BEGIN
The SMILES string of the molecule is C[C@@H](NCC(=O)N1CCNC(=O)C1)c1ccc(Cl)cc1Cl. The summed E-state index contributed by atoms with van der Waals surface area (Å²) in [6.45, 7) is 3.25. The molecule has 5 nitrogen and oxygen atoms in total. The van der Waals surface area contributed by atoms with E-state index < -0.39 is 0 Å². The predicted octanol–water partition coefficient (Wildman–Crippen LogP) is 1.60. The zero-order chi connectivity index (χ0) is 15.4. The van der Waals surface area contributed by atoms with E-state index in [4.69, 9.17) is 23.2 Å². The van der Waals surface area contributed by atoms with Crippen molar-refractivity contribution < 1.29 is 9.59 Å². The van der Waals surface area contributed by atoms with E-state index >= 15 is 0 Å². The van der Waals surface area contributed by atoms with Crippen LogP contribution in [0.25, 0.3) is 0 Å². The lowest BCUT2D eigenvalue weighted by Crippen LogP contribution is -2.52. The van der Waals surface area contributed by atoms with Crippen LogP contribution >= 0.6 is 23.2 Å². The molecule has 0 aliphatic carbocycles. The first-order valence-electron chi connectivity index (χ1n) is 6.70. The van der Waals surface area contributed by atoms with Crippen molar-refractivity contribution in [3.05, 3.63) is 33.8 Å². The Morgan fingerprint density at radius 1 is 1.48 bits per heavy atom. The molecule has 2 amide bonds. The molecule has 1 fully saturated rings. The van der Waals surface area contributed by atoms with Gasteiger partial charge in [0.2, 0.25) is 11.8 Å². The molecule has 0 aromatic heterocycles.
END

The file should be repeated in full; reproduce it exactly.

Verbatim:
The SMILES string of the molecule is C[C@@H](NCC(=O)N1CCNC(=O)C1)c1ccc(Cl)cc1Cl. The summed E-state index contributed by atoms with van der Waals surface area (Å²) in [6.45, 7) is 3.25. The molecule has 5 nitrogen and oxygen atoms in total. The van der Waals surface area contributed by atoms with E-state index < -0.39 is 0 Å². The predicted octanol–water partition coefficient (Wildman–Crippen LogP) is 1.60. The zero-order chi connectivity index (χ0) is 15.4. The van der Waals surface area contributed by atoms with E-state index in [4.69, 9.17) is 23.2 Å². The van der Waals surface area contributed by atoms with Crippen molar-refractivity contribution < 1.29 is 9.59 Å². The van der Waals surface area contributed by atoms with E-state index >= 15 is 0 Å². The van der Waals surface area contributed by atoms with Crippen LogP contribution in [0.25, 0.3) is 0 Å². The lowest BCUT2D eigenvalue weighted by Crippen LogP contribution is -2.52. The van der Waals surface area contributed by atoms with Crippen LogP contribution >= 0.6 is 23.2 Å². The molecule has 0 aliphatic carbocycles. The first-order valence-electron chi connectivity index (χ1n) is 6.70. The van der Waals surface area contributed by atoms with Crippen molar-refractivity contribution in [3.05, 3.63) is 33.8 Å². The Morgan fingerprint density at radius 1 is 1.48 bits per heavy atom. The molecule has 2 amide bonds. The molecule has 1 fully saturated rings. The van der Waals surface area contributed by atoms with Gasteiger partial charge in [0.2, 0.25) is 11.8 Å². The molecule has 0 aromatic heterocycles.